The eclecticism which Robert Arthur particularly had brought to his volumes of the "Hitchcock" anthologies he edited, both in the young readers' line [with such titles as Alfred Hitchcock's Monster Museum and Alfred Hitchcock's Sinister Spies] and the adult-oriented series for Random House (which were paperbacked by Dell, who split the RH compliations into two volumes for their purposes, while Dell also published the "best-of" volumes from Alfred Hitchcock's Mystery Magazine in the same years, inspiring much confusion which others and I have addressed repeatedly on this blog and many other places) was ably continued by Masur, after Arthur's death...and Masur even added a few recurring contributors, such as gallows humorist John Keefauver and "Adobe James" with his slightly perfervid men's-magazine tales, to the band of Arthur's recurring favorites (Gerald Kersh, Rex Stout, and other worthies). This volume, I see in retrospect, is slimmer on women's contributions than at least some of Arthur's, but it does include at least three stories which genuinely stuck with me and really shook me up at the time, in the Sturgeon (not the first time I'd read his brilliant early work, but the first time I'd encountered "Shottle Bop," which goes from cocksure whimsy to jarring, touching sobriety masterfully), Joe Gores's "Watch for It" and Richard Matheson's "The Distributor" (I'm not sure I've read a better Matheson), and a number of the others came close to making such a strong impression...the closest to a bad story was Alan Dean Foster's pleasantly slick contribution, or the similar "James"--and the Jacobson, published in the last issue of the first Weird Talesrevival, is a little too recursively about the predicament that magazine itself faced ...and this volume introduced me to a number of its contributors, since it was at latest the second of the AHP:  adult volumes I read, at time of purchase; I'd picked up the likes of Alfred Hitchcock's Haunted Houseful (one of Arthur's double-handful of YA anthologies) and at least one other Presents: volume previously at the Enfield Central Library, that trove of my youth.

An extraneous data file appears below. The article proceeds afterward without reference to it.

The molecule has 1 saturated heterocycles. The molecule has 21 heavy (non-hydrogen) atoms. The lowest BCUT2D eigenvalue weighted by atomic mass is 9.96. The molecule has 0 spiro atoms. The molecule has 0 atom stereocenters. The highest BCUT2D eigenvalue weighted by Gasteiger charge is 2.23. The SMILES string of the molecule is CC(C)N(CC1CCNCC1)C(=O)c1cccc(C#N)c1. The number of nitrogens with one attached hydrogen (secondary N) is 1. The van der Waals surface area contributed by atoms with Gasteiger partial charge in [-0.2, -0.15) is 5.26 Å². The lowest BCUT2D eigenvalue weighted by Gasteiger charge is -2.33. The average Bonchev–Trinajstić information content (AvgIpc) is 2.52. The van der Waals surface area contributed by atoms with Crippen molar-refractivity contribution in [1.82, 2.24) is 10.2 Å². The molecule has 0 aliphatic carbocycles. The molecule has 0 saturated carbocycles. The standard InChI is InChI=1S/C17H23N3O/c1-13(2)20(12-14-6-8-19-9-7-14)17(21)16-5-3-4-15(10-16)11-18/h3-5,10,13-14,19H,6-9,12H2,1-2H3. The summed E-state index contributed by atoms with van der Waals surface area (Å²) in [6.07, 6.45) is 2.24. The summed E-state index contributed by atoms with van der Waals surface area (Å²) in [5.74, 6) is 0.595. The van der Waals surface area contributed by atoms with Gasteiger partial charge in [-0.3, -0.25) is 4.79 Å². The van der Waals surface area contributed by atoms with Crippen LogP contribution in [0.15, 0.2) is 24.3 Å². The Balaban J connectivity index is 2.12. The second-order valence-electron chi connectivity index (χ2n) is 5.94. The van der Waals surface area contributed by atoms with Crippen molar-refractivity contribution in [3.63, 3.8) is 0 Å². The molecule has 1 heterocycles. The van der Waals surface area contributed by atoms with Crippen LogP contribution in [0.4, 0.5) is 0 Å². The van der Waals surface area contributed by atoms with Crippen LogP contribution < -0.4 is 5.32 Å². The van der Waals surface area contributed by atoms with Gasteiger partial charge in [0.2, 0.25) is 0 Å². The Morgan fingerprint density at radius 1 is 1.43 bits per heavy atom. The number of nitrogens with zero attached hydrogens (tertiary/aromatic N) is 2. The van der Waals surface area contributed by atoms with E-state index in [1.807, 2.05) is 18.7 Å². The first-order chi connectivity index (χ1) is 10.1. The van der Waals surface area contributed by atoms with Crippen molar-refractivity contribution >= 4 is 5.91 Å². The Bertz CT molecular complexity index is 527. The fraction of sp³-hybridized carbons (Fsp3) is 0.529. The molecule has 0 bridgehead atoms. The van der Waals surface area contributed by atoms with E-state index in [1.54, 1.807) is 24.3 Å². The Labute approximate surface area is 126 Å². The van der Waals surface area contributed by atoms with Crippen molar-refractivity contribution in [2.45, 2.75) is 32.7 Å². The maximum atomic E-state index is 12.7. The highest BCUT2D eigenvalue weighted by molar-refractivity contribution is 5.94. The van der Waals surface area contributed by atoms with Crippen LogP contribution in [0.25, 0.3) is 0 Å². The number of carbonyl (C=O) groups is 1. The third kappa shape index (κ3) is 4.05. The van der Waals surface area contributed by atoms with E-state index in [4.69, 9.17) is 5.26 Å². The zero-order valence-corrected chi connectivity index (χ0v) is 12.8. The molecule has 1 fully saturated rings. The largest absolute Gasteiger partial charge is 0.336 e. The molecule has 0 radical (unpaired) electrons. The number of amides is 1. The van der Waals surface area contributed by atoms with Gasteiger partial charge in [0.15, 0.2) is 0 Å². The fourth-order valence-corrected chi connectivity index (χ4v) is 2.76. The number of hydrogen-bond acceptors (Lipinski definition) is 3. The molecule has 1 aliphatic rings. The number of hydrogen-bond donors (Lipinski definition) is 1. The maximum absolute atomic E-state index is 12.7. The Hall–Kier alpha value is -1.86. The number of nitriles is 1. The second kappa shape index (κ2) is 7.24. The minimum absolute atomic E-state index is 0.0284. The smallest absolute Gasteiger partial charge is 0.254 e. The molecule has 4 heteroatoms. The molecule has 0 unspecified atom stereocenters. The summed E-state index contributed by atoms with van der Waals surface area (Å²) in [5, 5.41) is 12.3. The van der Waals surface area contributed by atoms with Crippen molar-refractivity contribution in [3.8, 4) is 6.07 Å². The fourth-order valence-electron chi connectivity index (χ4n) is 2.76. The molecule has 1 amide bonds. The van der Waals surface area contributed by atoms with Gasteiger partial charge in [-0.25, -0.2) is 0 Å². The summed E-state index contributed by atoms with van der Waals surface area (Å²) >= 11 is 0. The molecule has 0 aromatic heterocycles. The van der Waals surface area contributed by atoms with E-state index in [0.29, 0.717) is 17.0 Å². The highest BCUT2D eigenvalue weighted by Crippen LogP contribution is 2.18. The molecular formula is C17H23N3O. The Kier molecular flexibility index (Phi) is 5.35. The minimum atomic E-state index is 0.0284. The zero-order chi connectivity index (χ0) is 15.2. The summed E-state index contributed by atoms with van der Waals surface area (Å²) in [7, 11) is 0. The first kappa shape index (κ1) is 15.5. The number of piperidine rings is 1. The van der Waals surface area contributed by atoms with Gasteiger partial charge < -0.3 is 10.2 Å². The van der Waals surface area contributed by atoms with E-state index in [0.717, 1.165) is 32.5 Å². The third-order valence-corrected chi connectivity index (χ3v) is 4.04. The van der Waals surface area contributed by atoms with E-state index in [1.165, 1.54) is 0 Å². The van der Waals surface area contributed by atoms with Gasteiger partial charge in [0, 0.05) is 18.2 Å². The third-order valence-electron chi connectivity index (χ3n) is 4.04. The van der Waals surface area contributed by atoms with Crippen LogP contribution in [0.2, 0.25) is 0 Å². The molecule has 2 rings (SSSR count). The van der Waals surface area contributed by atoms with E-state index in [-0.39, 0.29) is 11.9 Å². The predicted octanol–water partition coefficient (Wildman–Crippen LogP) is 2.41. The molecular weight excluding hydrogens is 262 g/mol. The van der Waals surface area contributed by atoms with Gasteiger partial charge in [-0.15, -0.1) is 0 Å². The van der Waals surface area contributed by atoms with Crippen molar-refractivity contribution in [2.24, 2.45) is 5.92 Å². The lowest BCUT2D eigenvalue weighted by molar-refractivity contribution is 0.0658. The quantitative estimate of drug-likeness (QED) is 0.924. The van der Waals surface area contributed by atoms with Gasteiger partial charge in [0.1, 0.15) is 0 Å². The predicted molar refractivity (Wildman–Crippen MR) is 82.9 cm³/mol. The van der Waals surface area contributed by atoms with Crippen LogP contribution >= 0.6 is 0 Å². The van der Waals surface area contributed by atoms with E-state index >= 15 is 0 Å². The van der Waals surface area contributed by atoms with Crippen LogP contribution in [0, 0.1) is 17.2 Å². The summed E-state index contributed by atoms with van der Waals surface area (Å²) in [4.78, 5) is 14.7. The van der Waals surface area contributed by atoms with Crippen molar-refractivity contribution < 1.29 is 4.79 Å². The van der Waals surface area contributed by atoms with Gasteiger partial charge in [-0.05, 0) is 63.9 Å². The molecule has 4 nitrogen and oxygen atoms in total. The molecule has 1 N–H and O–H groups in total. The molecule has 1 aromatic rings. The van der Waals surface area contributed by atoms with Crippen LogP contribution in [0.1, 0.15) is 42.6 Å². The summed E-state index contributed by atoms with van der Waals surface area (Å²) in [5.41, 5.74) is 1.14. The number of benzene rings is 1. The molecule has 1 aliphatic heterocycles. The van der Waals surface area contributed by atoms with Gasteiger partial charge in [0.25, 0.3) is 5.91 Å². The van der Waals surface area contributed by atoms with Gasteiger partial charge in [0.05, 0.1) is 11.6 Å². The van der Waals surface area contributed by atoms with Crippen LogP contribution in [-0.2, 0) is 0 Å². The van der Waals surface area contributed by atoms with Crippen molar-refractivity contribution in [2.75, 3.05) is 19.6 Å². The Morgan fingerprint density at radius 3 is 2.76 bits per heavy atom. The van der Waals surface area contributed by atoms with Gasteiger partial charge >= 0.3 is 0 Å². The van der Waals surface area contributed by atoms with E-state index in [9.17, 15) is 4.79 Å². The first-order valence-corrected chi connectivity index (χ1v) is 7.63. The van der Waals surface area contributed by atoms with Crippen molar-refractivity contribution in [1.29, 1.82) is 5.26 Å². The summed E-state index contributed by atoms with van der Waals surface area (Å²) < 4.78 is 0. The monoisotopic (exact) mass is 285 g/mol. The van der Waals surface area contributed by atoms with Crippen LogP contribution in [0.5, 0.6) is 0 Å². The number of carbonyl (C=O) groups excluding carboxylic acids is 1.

Along with Henry Mazzeo's Hauntings, and the extent to which Les Daniels's Living in Fearwas an anthology (the fiction there being almost illustrative examples to the critical/historical survey of horror in art), these were probably the most influential anthologies aimed at adults that I encountered in my early reading.

If anything, Masur's volumes were at least as likely to feature humorous stories as Arthur's, usually very black humor indeed (as with the Robert Fish story, or all of Keefauver's, or the Matheson and the Roald Dahl).  I'm amused to the degree to which the John D. MacDonald and William McGivern stories didn't stick with me, given how much I've enjoyed their work in the years since. While Masur didn't publish much in the fantasy and horror press, as Arthur had before him, he wasn't any more afraid to reach for contributors much better-known in those fields, along with sf, including Foster, Sturgeon, Isaac Asimov, and Harlan Ellison...even given that Asimov and Ellison had certainly established themselves as also crime-fiction writers by this time. This would've been the first time I'd read Bill Pronzini's work, in this 1975 volume purchased in that year, as well as my introduction to Nero Wolfe and his staff, and the useful acknowledgements pages helped me understand, along with the evidence of the few sf magazines around the house, that such things a fiction magazines might exist and be obtainable.